Introduction: Arduino Motor Shield Tutorial
The Arduino Motor Shield allows you to easily control motor direction and speed using an Arduino. By allowing you to simply address Arduino pins, it makes it very simple to incorporate a motor into your project. It also allows you to be able to power a motor with a separate power supply of up to 12v. Best of all, the shield is very easy to find. Aside from being sold a number of places online, they are now stocked by most Radioshack stores. For all of these reasons, the Arduino Motor Shield if a cool little to have in your arsenal for rapid prototyping, and general experimenting.
Step 1: Install
The pins of the official Arduino motor shield will only align with Arduino Uno Rev. 3.
In order to make it work with older versions of the Arduino, you will need to trim a few pins off the motor shield. However, this is not, at all, recommended.
Insert the motor shield pins into the socket of the Arduino Uno.
Step 2: Shield Features
It also has 6 headers for the attachment of Tinkerkit inputs, outputs, and communication lines. The use of these pins is somewhat limited, and therefor not covered in this tutorial.
With an external power supply, the motor shield can safely supply up to 12V and 2A per motor channel (or 4A to a single channel).
There are pins on the Arduino that are always in use by the shield. By addressing these pins you can select a motor channel to initiate, specify the motor direction (polarity), set motor speed (PWM), stop and start the motor, and monitor the current absorption of each channel .
The pin breakdown is as follows:
|Function||Channel A||Channel B|
|Direction||Digital 12||Digital 13|
|Speed (PWM)||Digital 3||Digital 11|
|Brake||Digital 9||Digital 8|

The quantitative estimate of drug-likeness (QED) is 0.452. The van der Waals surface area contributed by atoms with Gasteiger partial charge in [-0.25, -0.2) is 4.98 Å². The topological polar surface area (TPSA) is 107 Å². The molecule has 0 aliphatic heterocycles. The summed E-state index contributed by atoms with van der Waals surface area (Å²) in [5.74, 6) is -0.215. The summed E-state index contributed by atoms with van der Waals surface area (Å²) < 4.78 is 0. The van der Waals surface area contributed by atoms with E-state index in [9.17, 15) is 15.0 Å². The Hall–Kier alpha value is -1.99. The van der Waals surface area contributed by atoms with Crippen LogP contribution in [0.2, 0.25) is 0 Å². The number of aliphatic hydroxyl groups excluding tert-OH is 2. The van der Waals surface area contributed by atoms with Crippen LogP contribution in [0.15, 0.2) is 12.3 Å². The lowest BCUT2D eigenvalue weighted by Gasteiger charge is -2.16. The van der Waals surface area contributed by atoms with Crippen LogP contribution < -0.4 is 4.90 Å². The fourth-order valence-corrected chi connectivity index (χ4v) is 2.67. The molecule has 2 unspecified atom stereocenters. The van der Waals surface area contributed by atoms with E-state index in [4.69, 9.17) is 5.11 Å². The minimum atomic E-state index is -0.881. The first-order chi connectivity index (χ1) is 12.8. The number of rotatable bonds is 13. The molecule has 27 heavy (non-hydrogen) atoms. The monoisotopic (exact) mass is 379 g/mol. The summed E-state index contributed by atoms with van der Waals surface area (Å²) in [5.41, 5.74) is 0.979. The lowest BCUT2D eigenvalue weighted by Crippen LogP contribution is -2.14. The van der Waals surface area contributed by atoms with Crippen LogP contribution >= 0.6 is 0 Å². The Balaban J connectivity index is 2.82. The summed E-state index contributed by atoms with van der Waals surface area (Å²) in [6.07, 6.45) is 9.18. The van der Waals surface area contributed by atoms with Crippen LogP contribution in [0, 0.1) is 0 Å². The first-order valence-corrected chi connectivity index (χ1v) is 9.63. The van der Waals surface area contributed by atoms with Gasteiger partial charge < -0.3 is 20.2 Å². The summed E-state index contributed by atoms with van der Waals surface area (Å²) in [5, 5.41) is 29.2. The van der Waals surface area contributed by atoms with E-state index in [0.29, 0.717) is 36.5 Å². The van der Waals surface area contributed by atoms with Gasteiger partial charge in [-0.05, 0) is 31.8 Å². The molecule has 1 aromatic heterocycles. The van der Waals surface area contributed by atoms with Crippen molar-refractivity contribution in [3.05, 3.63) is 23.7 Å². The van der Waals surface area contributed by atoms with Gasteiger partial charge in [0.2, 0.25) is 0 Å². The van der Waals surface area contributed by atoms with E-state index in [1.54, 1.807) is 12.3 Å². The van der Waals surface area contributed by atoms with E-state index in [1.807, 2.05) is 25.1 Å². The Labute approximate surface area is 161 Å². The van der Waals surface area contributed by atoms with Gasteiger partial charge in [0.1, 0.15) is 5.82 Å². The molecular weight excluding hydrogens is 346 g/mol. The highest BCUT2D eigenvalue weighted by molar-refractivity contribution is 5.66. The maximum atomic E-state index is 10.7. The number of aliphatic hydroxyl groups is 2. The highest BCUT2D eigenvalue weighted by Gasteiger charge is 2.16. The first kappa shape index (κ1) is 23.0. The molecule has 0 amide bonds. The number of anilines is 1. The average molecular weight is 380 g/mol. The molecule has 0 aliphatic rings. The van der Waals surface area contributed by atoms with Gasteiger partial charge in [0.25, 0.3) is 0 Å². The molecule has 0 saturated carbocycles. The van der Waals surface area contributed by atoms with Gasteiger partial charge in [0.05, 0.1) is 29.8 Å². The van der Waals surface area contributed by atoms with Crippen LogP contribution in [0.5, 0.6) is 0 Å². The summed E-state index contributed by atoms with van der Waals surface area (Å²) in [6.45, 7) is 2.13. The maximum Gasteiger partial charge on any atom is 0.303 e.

|Current Sensing||Analog 0||Analog 1|
For more information about the technical specs, check out the motor shield's official page on the Arduino site.
Step 3: Program
In order to get the board to do anything, you need to initialize the motor channel by toggling three parameters:
- First you need to set the motor direction (polarity of the power supply) by setting it either HIGH or LOW.
- Then you need to disengage the brake pin for the motor channel by setting it to LOW.
- Finally, to get the motor to start moving, you need to set the speed by sending a PWM command (analogWrite) to the appropriate pin.
If you do not do all three of these things, the motor will not turn on.
In the following steps are some common examples of common motor setups.
Step 4: One Motor
An external power supply is not always necessary, but it drastically improves the motor's performance. It is recommended that you always use one.
To connect your external power supply, connect the positive (red) wire from the power supply to the "Vin" terminal, and the ground (black) wire to the "GND" terminal.
Finally, upload the code to control the Motor Shield to the Arduino.
Here is the code for controlling one motor:
Step 5: Two Motors
The only difference code-wise is that you need to engage a second channel to control the second motor.
Here is code for controlling two motors:
Step 6: Stepper Motor
To figure out which two pins make up a single coil, insert an LED into any two pins on its socket and rotate the motor shaft. If the LED lights up, you found one coil. The other two pins should make up the other coil.
To make a bipolar motor spin:
- Power the first coil.
- Next power the second coil with reverse polarity.
- Then power the first coil with reverse polarity.
- Finally, power the second coil.
Here is code to make the stepper spin in one direction:
Here is code to make the stepper spin in the opposite direction: